escape velocity | |
—n | |
the minimum velocity that a body must have in order to escape from the gravitational field of the earth or other celestial body |
escape velocity (ĭ-skāp') Pronunciation Key
The velocity needed for a celestial body to overcome the gravitational pull of another, larger body and not fall back to that body's surface. Escape velocity is determined by the mass of the larger body and by the distance of the smaller body from the larger one's center. Depending on its initial trajectory, a smaller body traveling at the escape velocity will either enter a periodic orbit around the larger body or recede from the surface of the larger body indefinitely. The escape velocity at the Earth's surface is about 11.2 kilometers per second (25,000 miles per hour); the escape velocity on the Moon's surface is 2.4 kilometers per second (5,300 miles per hour). The escape velocity within the event horizon of a black hole is higher than the speed of light; since nothing can exceed the speed of light, nothing—even light—can escape from within the event horizon of a black hole. |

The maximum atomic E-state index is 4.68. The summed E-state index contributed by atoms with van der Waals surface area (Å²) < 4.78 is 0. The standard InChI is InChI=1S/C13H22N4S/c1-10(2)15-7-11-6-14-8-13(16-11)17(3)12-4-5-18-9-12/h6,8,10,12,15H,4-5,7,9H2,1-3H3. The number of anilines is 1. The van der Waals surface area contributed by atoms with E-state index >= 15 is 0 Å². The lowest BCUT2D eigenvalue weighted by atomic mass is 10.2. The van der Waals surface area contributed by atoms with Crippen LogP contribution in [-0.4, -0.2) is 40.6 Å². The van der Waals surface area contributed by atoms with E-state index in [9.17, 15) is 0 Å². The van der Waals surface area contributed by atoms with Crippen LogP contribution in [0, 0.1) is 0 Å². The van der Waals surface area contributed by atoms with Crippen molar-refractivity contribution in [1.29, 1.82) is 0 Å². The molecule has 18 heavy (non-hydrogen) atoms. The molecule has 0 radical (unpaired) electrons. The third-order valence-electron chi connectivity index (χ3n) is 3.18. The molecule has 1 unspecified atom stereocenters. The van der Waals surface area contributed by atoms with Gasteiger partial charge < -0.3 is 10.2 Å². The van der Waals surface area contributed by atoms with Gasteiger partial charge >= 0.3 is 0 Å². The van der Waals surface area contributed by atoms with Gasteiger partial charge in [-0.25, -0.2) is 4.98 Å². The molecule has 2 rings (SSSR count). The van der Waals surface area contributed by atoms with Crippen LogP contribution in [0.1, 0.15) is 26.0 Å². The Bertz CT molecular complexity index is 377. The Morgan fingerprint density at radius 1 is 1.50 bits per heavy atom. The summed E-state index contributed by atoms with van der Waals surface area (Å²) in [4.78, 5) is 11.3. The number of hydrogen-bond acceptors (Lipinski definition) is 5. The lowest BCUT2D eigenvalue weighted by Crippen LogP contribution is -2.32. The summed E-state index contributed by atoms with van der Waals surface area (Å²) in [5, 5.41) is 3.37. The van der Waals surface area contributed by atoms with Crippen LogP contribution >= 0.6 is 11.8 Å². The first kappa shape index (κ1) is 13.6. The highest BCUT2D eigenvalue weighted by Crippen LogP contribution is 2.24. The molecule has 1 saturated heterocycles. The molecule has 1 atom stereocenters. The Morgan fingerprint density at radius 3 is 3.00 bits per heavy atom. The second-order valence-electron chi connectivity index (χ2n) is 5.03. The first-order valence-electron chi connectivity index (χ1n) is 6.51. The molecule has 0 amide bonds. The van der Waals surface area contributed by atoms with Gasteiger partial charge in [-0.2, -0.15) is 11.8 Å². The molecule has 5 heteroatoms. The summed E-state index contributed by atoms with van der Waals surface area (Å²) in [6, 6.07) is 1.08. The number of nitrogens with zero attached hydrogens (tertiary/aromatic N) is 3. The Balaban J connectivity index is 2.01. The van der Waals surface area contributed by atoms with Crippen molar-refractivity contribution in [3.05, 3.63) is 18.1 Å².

The speed an object must reach to escape the pull of gravitation exerted by another object.
Note: To overcome the gravitation of the Earth and place an artificial satellite in orbit, a rocket must reach a speed of about 25,000 miles per hour, or about seven miles per second.